PPP to ‘strongly’ oppose anti-terror law in Senate

Published April 9, 2014
The law grants sweeping powers of arrest and detention to Pakistan's already powerful security forces. – File photo
The law grants sweeping powers of arrest and detention to Pakistan's already powerful security forces. – File photo

ISLAMABAD: Pakistan peoples Party – the largest party in Senate has decided to oppose the Protection of Pakistan Ordinance (PPO) in the upcoming session of the upper house of Parliament scheduled to begin from April 14.

The bill was passed late on Monday amid protests from members of parliament and condemnation from international rights groups such as Amnesty International. The law grants sweeping powers of arrest and detention to Pakistan's already powerful security forces.

“The Pakistan Protection Ordinance is not meant to protect the country against militants rather it is a license to security agencies to continue kidnapping people and dumping bodies,” said Senator Farhatullah Babar in a formal statement issued on Wednesday.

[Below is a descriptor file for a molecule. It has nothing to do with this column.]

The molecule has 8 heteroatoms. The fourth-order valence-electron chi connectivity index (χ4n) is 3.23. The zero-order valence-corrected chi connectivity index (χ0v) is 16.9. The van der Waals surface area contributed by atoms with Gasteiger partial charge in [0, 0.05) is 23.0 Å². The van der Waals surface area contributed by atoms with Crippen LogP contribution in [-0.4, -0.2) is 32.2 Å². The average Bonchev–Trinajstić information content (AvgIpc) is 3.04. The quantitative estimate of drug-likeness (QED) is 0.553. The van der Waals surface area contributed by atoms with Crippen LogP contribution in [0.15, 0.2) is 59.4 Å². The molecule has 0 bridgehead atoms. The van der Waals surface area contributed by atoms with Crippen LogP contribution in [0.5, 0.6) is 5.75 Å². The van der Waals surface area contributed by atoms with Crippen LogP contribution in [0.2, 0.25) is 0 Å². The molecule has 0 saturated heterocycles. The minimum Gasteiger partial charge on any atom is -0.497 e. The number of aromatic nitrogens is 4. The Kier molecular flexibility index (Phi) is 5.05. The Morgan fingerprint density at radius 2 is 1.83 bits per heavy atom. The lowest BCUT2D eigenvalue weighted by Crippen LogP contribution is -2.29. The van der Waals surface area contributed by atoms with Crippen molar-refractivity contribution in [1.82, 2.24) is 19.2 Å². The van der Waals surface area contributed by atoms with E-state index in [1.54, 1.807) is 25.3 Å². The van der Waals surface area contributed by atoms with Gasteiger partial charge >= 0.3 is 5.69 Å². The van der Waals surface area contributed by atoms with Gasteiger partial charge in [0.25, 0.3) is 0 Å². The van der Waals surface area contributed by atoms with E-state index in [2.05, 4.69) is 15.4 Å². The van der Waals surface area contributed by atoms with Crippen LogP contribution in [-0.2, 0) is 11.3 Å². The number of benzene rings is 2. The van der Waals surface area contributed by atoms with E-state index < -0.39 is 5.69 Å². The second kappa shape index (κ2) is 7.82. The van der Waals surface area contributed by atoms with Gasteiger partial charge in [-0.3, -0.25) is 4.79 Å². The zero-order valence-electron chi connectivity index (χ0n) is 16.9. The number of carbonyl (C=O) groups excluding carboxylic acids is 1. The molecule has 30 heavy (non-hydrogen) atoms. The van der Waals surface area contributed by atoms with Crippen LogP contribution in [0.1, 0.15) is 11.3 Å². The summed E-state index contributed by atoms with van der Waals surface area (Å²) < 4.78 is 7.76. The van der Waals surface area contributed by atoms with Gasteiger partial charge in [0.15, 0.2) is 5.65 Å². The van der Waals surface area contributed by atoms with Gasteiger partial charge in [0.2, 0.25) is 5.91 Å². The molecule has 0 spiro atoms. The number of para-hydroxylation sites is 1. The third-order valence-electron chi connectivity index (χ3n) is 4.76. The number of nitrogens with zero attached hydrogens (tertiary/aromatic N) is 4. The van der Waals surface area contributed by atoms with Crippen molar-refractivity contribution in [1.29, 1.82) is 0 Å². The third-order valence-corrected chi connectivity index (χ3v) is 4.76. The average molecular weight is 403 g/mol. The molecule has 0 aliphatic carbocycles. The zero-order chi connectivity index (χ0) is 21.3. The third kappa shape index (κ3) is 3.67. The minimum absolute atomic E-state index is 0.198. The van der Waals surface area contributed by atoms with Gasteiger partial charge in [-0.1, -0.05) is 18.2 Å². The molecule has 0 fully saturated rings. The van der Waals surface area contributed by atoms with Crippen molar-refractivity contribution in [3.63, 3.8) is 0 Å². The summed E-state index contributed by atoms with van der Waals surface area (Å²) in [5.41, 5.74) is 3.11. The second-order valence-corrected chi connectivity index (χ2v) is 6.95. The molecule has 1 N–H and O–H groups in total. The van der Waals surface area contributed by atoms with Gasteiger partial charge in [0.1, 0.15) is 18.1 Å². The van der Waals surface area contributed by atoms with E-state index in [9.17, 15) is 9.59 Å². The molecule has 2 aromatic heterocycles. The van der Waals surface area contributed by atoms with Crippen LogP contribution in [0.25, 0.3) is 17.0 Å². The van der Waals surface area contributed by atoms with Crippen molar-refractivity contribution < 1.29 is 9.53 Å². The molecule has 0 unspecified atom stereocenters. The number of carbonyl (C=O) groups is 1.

“It is a devise to remove the inconvenience felt by law enforcers from being questioned by courts or Parliament in cases of enforced disappearances which will be strongly opposed in the Senate,” he added.

“The ordinance violates the fundamental rights and is a declaration of war against our international obligations under various UN conventions signed by Pakistan like the convention against torture and the convention for the protection of civil and political rights,” the PPP spokesperson said.

He said by making the so called confessions before police admissible in courts, the ordinance opens flood gates of torture in violation of the Pakistan’s obligations under the UN convention against torture.

“It is a recipe of making the matters worse in Balochistan, Karachi and elsewhere where the trigger happy law enforcers have already created havoc,” he remarked.

Opposition parties, lead by Pakistan Tehreek-i-Insaf (PTI), are planning to challenge the sweeping new anti-terror law in court.

“This law will turn Pakistan into a police state,” Shah Mehmood Qureshi, vice chairman of the PTI, told a news conference on Tuesday.

“We have decided to take this law to court and challenge its anti-human rights stance,” he added.

PPP, however, opposed moving the courts at this stage as it was within the domain of the Parliament to debate, modify or reject the law.

“It is unwise to take parliamentary battle to other forums and invite their interference in matters that falls within the domain of the Parliament alone,” said Senator Farhatullah Babar.

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